Note that the average shear stress,τ12, is used in this equation, calculated as the applied shear force divided by the specimen cross-sectional area between the notches. Thus, to produce the correct value of G12, the average value of shear strain, γ12, also must be used. For strain gages to measure this average shear strain value, they must be located within regions of the specimen test section in which this average shear strain exists. In Fig. 3, this region corresponds to the white-colored regions, in which the shear strain is close to the average notch-to-notch value. For the cross-ply laminate (Fig. 3b), a suitable region of average shear strain is present in a relatively large region centered between the V-notches. For a 0° carbon/epoxy specimen (Fig. 3a), however, the shear strain in the central region of the specimen is approximately 10% lower than the average value, with this central value dependent upon the orthotropy ratio (E1/E2) of the material being tested.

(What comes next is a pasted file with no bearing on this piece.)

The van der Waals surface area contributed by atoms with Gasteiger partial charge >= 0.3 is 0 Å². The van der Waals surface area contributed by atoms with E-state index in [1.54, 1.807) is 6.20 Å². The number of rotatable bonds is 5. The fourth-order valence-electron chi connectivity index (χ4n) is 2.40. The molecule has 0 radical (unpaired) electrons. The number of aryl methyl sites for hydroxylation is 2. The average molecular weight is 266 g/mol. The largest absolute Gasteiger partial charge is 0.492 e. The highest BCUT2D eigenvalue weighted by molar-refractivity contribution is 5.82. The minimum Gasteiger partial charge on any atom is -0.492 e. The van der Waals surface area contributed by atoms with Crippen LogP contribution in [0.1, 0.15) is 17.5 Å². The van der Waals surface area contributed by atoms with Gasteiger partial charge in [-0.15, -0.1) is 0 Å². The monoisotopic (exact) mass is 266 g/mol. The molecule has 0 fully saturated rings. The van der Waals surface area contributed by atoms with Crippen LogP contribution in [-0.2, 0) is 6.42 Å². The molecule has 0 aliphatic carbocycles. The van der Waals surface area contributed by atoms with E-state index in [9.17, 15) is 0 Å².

Using this lower value of shear strain in the above equation will result in a calculated G12 value about 10% greater than 
the correct value, even when all other aspects of the test are performed properly. This error, produced by using conventional strain gages in the central region of the 0° unidirectional specimen, may be eliminated by using specialized shear strain gages that are of narrow rectangular shape and extend from notch tip to notch tip, allowing for the average shear strain to be obtained over the nonuniform area. However, such shear strain gages are currently available only for the smaller V-notched beam (ASTM D 5379) specimen4. Thus for measuring the in-plane shear modulus G12 and shear strength S12 of composite materials, the use of cross-ply laminates consisting of 0° and 90° plies is recommended.


1ASTM D 5379/D 5379 M-12, “Standard Test Method for Shear Properties of Composite Materials by the V-Notched Beam Method,” ASTM International (W. Conshohocken, PA, US), 2012 (first issued in 1993).
2ASTM D 7078/D 7078 M-12, “Standard Test Method for Shear Properties of Composite Materials by the V-Notched Rail Shear Method,” ASTM International (W. Conshohocken, PA, US), 2012 (first issued in 2005).

3D.F. Adams and E. Q. Lewis, “Experimental Strain Analysis of the losipescu Shear Test Specimen,” Experimental Mechanics, Vol. 35 No. 3, 1995, pp. 352-360.

4“Plane-Shear Measurement with Strain Gages,” Vishay Precision Group Tech Note TN-512-1, Document No. 11062, September 2010, online at
5D.O. Adams, J.M. Moriarty, A.M. Gallegos, and D.F. Adams, “Development and Evaluation of the V-Notched Rail Shear Test for Composite Laminates,” Federal Aviation Administration Report No. DOT/FAA/AR-03/63, September 2003, online at ar03-63.pdf